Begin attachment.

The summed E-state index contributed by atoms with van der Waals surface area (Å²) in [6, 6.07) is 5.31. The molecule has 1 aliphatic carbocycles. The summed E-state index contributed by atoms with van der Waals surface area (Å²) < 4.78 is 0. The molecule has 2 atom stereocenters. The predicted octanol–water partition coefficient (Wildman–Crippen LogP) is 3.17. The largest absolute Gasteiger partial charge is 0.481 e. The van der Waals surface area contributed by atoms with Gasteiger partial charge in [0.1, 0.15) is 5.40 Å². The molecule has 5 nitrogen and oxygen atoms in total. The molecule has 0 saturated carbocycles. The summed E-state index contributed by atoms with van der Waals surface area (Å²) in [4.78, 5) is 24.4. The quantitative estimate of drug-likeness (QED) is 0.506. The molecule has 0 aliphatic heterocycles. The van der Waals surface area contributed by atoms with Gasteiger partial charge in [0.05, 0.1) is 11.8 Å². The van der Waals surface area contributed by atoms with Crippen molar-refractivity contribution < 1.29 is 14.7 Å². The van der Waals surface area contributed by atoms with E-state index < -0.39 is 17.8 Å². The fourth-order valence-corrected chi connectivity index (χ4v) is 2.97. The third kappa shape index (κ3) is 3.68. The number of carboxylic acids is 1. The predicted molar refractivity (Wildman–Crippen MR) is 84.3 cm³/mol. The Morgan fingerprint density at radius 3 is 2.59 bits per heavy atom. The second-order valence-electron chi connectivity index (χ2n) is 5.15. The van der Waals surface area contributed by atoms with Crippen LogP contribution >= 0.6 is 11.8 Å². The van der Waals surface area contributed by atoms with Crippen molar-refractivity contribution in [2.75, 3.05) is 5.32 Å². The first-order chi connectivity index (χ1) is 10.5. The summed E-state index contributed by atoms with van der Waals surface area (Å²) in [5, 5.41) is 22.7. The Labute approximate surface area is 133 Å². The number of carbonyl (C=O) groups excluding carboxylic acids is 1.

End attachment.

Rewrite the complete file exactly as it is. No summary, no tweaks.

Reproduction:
The summed E-state index contributed by atoms with van der Waals surface area (Å²) in [6, 6.07) is 5.31. The molecule has 1 aliphatic carbocycles. The summed E-state index contributed by atoms with van der Waals surface area (Å²) < 4.78 is 0. The molecule has 2 atom stereocenters. The predicted octanol–water partition coefficient (Wildman–Crippen LogP) is 3.17. The largest absolute Gasteiger partial charge is 0.481 e. The van der Waals surface area contributed by atoms with Gasteiger partial charge in [0.1, 0.15) is 5.40 Å². The molecule has 5 nitrogen and oxygen atoms in total. The molecule has 0 saturated carbocycles. The summed E-state index contributed by atoms with van der Waals surface area (Å²) in [4.78, 5) is 24.4. The quantitative estimate of drug-likeness (QED) is 0.506. The molecule has 0 aliphatic heterocycles. The van der Waals surface area contributed by atoms with Gasteiger partial charge in [0.05, 0.1) is 11.8 Å². The van der Waals surface area contributed by atoms with Crippen molar-refractivity contribution < 1.29 is 14.7 Å². The van der Waals surface area contributed by atoms with E-state index < -0.39 is 17.8 Å². The fourth-order valence-corrected chi connectivity index (χ4v) is 2.97. The third kappa shape index (κ3) is 3.68. The number of carboxylic acids is 1. The predicted molar refractivity (Wildman–Crippen MR) is 84.3 cm³/mol. The Morgan fingerprint density at radius 3 is 2.59 bits per heavy atom. The second-order valence-electron chi connectivity index (χ2n) is 5.15. The van der Waals surface area contributed by atoms with Crippen LogP contribution >= 0.6 is 11.8 Å². The van der Waals surface area contributed by atoms with Crippen molar-refractivity contribution in [2.75, 3.05) is 5.32 Å². The first-order chi connectivity index (χ1) is 10.5. The summed E-state index contributed by atoms with van der Waals surface area (Å²) in [5, 5.41) is 22.7. The Labute approximate surface area is 133 Å². The number of carbonyl (C=O) groups excluding carboxylic acids is 1.